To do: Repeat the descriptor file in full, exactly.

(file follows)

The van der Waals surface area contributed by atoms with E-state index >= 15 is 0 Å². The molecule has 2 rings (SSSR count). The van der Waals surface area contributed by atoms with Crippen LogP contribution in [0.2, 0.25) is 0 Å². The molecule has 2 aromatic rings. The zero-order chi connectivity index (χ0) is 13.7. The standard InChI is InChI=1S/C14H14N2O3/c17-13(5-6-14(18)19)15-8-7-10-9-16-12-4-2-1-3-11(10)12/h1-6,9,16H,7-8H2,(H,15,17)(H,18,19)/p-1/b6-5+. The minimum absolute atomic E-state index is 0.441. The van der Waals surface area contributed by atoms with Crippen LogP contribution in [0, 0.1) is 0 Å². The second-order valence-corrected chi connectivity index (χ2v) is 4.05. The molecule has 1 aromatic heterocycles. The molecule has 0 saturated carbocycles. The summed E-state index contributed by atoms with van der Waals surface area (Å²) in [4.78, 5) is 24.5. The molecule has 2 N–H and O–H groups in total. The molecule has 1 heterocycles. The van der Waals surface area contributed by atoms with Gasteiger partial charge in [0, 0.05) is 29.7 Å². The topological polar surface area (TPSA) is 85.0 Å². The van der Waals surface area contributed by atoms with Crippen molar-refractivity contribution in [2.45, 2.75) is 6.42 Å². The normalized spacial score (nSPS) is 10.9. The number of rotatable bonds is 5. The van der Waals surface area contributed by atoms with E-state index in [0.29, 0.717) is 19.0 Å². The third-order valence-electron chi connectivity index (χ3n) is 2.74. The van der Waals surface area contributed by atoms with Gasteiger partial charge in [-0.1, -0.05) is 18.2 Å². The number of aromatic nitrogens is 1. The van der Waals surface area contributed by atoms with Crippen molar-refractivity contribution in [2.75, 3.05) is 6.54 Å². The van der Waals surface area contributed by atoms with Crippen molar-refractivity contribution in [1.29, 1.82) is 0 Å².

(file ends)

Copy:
The van der Waals surface area contributed by atoms with E-state index >= 15 is 0 Å². The molecule has 2 rings (SSSR count). The van der Waals surface area contributed by atoms with Crippen LogP contribution in [0.2, 0.25) is 0 Å². The molecule has 2 aromatic rings. The zero-order chi connectivity index (χ0) is 13.7. The standard InChI is InChI=1S/C14H14N2O3/c17-13(5-6-14(18)19)15-8-7-10-9-16-12-4-2-1-3-11(10)12/h1-6,9,16H,7-8H2,(H,15,17)(H,18,19)/p-1/b6-5+. The minimum absolute atomic E-state index is 0.441. The van der Waals surface area contributed by atoms with Crippen LogP contribution in [0, 0.1) is 0 Å². The second-order valence-corrected chi connectivity index (χ2v) is 4.05. The molecule has 1 aromatic heterocycles. The molecule has 0 saturated carbocycles. The summed E-state index contributed by atoms with van der Waals surface area (Å²) in [4.78, 5) is 24.5. The molecule has 2 N–H and O–H groups in total. The molecule has 1 heterocycles. The van der Waals surface area contributed by atoms with Gasteiger partial charge in [0, 0.05) is 29.7 Å². The topological polar surface area (TPSA) is 85.0 Å². The van der Waals surface area contributed by atoms with Crippen molar-refractivity contribution in [2.45, 2.75) is 6.42 Å². The normalized spacial score (nSPS) is 10.9. The number of rotatable bonds is 5. The van der Waals surface area contributed by atoms with E-state index in [0.29, 0.717) is 19.0 Å². The third-order valence-electron chi connectivity index (χ3n) is 2.74. The van der Waals surface area contributed by atoms with Gasteiger partial charge in [-0.1, -0.05) is 18.2 Å². The number of aromatic nitrogens is 1. The van der Waals surface area contributed by atoms with Crippen molar-refractivity contribution in [2.75, 3.05) is 6.54 Å². The van der Waals surface area contributed by atoms with Crippen molar-refractivity contribution in [1.29, 1.82) is 0 Å².